It finally hit me today that the notes I take after a meeting are usually better than the notes I take during a meeting. And they’re way better than taking no notes at all.

The latter case first: Sometimes taking notes during a meeting is infeasible or inappropriate. Examples include job interviews, situations where seating (or lack of) makes note-taking impractical, and impromptu meetings where you’re sucked in before you can grab a note-taking device.

Some people have phenomenal memories. I don’t. I know that if I don’t make an effort to record the important points from a meeting, the meeting might as well not have happened at all.

The ten minutes or so following a meeting is like a grace period in which my mind still retains the most memorable parts of a meeting.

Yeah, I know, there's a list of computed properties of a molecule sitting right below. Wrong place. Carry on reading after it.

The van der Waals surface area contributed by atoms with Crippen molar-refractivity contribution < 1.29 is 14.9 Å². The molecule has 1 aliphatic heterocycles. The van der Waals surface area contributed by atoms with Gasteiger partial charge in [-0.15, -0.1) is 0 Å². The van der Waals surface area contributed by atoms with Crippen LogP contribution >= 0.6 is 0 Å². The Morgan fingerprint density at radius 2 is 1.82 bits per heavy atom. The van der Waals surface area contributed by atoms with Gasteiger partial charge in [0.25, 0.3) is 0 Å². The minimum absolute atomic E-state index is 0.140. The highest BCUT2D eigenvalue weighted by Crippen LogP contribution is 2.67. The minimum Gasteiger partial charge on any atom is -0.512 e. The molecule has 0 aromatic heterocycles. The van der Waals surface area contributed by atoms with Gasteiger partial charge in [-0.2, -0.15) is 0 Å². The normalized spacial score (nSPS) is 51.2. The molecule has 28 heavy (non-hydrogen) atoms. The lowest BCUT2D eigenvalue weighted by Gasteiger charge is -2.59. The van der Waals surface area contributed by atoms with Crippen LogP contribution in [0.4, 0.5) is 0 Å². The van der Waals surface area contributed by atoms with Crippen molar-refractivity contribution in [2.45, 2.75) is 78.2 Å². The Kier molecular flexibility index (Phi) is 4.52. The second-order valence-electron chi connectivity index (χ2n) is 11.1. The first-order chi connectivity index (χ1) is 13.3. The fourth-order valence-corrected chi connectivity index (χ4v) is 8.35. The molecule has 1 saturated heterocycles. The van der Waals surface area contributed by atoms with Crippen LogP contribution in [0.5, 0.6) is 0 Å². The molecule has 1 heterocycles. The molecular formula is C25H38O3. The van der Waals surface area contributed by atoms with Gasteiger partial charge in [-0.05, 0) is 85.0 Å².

But it’s even better than that. For me, post-meeting note-taking is useful even after meetings where I did take good notes. After a meeting, the meeting itself is done (agree?). In other words, I know the beginning and the end of the story. And so simple, linear outlining possible.

Writing things down after a meeting also facilitates what I call “note analysis”, which goes beyond simply turning thoughts into text. Note analysis brings key next steps to the surface, triggers important follow-up questions, and, perhaps best of all, lets me throw out all the noise from my in-meeting notes.

I don’t love meetings. I bet you don’t either. But guess what? Meetings are going to keep happening.

I think it’s better to spend the ten minutes or so after a meeting pocketing a few flecks of gold than surrendering it all to the current of time.